Cost-competitiveness must be prioritised to create jobs.
Social Welfare traps and Black Economy hindering employment.
Long-term jobless still a major concern.
ISME, Monday 26th May 2014
ISME, the Irish Small & Medium Enterprises Association, in reaction to today’s Quarterly National Household survey (26th May), is concerned at the reduction in the rate of job creation. The Association called on the Government for renewed vigour on the job’s front.
The Quarterly National Household Survey, the official recording of the labour force, confirmed that, while an extra 42,700 jobs were created in the last twelve months, this was a reduction from the 61,000 in the year to December 2013. There are still 258,100 people currently in unemployment. This is the seventh quarter in a row to show a reduction in unemployment. The seasonally adjusted unemployment rate currently stands at 12%, however 60.5% of unemployed persons fall into the long-term unemployed bracket.
According to ISME Chief Executive, Mark Fielding, “There is little point in the Government encouraging job creation if the business environment is brutalised by high costs and hampered by an over-generous welfare system, which rewards inactivity. While these issues have been well flagged for a considerable period, little progress has been made, other than the provision of additional training courses and back to work schemes, which on their own, will not create jobs.”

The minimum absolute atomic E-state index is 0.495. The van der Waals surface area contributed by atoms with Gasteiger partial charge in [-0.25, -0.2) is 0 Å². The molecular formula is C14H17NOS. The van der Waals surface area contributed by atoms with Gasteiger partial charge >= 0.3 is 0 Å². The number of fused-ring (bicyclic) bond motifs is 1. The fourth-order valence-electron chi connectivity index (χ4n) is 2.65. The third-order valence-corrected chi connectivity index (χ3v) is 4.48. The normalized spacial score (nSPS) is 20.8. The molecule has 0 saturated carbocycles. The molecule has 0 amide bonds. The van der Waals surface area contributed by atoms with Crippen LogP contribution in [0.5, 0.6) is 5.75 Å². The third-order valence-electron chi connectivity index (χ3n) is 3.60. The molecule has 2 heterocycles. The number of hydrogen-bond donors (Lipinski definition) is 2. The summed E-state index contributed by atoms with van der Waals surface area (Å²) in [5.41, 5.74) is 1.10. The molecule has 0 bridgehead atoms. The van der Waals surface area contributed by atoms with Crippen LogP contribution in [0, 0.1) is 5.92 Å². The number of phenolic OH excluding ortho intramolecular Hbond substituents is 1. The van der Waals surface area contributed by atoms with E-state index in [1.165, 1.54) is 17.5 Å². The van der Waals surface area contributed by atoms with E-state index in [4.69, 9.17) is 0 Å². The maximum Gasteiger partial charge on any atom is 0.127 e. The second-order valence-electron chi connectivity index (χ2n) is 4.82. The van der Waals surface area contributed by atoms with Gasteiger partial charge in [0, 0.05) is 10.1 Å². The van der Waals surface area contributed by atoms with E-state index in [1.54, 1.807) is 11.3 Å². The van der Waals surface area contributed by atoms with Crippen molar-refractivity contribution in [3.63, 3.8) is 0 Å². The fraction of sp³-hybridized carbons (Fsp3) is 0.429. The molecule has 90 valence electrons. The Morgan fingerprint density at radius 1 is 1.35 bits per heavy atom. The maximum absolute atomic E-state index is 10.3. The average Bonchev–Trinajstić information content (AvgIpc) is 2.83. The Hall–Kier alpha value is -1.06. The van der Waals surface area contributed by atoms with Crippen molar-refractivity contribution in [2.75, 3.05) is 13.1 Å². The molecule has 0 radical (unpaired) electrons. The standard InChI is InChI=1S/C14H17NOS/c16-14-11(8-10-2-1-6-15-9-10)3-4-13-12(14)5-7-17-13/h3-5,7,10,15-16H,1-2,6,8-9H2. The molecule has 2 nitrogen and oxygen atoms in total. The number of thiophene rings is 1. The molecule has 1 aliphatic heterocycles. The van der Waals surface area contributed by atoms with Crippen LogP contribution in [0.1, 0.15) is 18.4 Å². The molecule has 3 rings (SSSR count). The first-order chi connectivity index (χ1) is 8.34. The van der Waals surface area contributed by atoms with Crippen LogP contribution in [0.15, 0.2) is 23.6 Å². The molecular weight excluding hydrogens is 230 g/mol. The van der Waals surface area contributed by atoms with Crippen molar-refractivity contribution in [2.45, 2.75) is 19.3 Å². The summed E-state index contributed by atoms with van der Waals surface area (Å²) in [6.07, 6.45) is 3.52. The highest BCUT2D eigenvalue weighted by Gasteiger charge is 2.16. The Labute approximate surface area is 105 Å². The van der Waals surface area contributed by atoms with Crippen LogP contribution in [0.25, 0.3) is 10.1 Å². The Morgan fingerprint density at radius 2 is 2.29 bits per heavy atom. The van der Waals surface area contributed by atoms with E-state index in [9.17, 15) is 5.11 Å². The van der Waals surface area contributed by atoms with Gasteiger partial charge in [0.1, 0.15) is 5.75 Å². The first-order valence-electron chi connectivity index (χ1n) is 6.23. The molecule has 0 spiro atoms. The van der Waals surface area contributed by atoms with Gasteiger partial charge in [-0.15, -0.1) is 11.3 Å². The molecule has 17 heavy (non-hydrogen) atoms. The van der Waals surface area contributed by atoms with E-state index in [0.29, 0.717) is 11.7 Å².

“The main aim of Government must continue to be job creation and job retention. The administration must address high business costs, the inept social welfare system, the black economy, the lack of credit and bureaucracy, each of which creates a disincentive for SMEs to increase employment”.
The Association called on the Government to:
Focus on cost-competitiveness related to our international competitors.
Overhaul the ‘unfit for purpose’ social welfare system to make it worthwhile for people to work.
Immediately release funds for shovel-ready, job-rich infrastructure projects.
Attack the scourge of ever-increasing black-market activity.
Address the lack of bank credit for productive SMEs.
“Small and medium enterprises will create jobs when the environment is supportive. The Government’s main task is to prime the pump through effective initiatives, eliminating barriers and a curtailment of government influenced cost increases. An emphasis on pro-enterprise policies is a must for the recovery in the economy.” concluded Fielding.